Things I learned after writing tests for JS and HTML page

2019-01-12 · 14 min read

In recent weeks, I want to learn about writing tests using Jest, Mocha or other stuffs. Unfortunately, I don't have any React apps that want to test these days but I have chances to figure out how to test HTML page with pure JavaScript.

I found most tutorials are using Jest with React or other JavaScript frameworks. Is it really possible to test HTML page with Jest? Yes!

How to start

View the demo here for my sample HTML page. Just a simple page to fetch JSON, show a list based on it and a button to show/hide translations.

In your root folder, create a package.json like this, and run npm install in console.

{
    "scripts": {
        "test": "jest --watch",
        "coverage": "jest --coverage"
    },
    "devDependencies": {
        "jest": "^23.6.0"
    }
}

When you finished, you can start testing your app! Create a file <YOUR-FILENAME>.spec.js and start testing like:

const fs = require('fs');
const path = require('path');
const html = fs.readFileSync(path.resolve(__dirname, '../index.html'), 'utf8');

jest
    .dontMock('fs');

describe('button', function () {
    beforeEach(() => {
        document.documentElement.innerHTML = html.toString();
    });

    afterEach(() => {
        // restore the original func after test
        jest.resetModules();
    });

    it('button exists', function () {
        expect(document.getElementById('disable')).toBeTruthy();
    });
});

Save it and run npm test!

View my GitHub here for codes

What I learned

1. Difference between testing HTML and React page

In React, you can use Enzyme to shallow the component and get state for testing. But in HTML and JavaScript page, the only thing you can test is the classes, content and function output. When you are used to test by states, it might be not so convenient to test HTML page.

As pure JS did not export anything for Jest to test, you also need to add this at the end:

if (typeof exports !== 'undefined') {
    module.exports = {
        getItem,
        setItems,
        triggerItem
    };
}

Then Jest can import/export functions for testing.

For HTML, you cannot directly import it like React component. You need to add this snippet before tests, to import the whole HTML:

const fs = require('fs');
const path = require('path');
const html = fs.readFileSync(path.resolve(__dirname, '../index.html'), 'utf8');

jest
    .dontMock('fs');

or write inline HTML inside tests. For example:

const html = document.createElement('div');
html.innerHTML = `<div class="lang-grid" id="language">This is a sample</div>`;
document.body.appendChild(div);

2. Special way to test asynchronous code

It is still easy to test basic thing, like checking the menu button will appear in mobile view using Jest. Like:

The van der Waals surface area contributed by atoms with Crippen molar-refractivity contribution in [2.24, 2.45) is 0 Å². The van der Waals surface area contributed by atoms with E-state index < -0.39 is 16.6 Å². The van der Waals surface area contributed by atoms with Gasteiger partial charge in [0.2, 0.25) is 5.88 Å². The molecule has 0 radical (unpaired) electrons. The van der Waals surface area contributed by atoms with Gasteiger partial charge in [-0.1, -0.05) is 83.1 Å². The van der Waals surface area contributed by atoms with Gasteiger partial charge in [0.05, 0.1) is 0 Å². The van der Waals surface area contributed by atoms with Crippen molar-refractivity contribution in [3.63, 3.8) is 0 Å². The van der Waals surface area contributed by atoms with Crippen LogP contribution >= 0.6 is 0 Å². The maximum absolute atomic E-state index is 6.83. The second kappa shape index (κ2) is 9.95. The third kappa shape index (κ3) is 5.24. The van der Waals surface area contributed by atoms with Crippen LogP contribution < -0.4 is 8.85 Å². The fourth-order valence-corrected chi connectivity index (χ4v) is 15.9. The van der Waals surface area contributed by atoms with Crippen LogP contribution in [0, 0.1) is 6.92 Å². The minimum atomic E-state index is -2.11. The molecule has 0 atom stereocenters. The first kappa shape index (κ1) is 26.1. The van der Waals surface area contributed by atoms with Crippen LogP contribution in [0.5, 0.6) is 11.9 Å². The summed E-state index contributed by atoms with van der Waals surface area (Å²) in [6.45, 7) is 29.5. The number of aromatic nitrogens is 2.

it('menu button exists', function () {
        expect(document.getElementById('menu-btn')).toBeTruthy();
    });

But for asynchronous code, like Promise, you need to use different approach.

The most important thing is to add done() in each test.


    it('get same items from json', function (done) {
        fetch.mockResponse(JSON.stringify(json))
        const {getItem} = require('../scripts/main.js');

        getItem().then(res => {
            expect(res).toEqual([{
                "phase": "Entschuldigung!",
                "trans": "Excuse me. [as in may I have your attention]."
            },
            {
                "phase": "Sprechen Sie Englisch?",
                "trans": "Do you speak English?"
            }])

            expect(res.length).toEqual(2);
            done();
        })
        .catch(err => console.log(err))
    });

Just like what Jest documentation said, it is important to add done() in the test. Otherwise, it may have wrong results.

After you added done(), it will wait till your async call to be resolved and get the expected result.


3. Check coverage using Jest

Jest has built-in coverage function, you can call it using jest --coverage. Then you can see your reports in coverage/lcov-report/index.html. The chart is very useful and inform you which code have not tested.

Coverage tool (Why it is not 100% in branches? Because I skipped the test of exporting module statement at the end. )

I have not use coverage tool before, that's why I am motivated when I saw my code changed from red to green!


Is testing fun?

Well, it may not be fun, but surely is satisfactory when I saw my code changed from RED to GREEN.

Do you have any suggestions to my flow? Or any ideas on testing? Feel free to drop me a line here :)



Written by Yuki Cheung

Hey there, I am Yuki! I'm a front-end software engineer who's passionate about both coding and gaming.

When I'm not crafting code, you'll often find me immersed in the worlds of Fire Emblem and The Legend of Zelda—those series are my absolute favorites! Lately, I've been delving into the fascinating realm of AI-related topics too.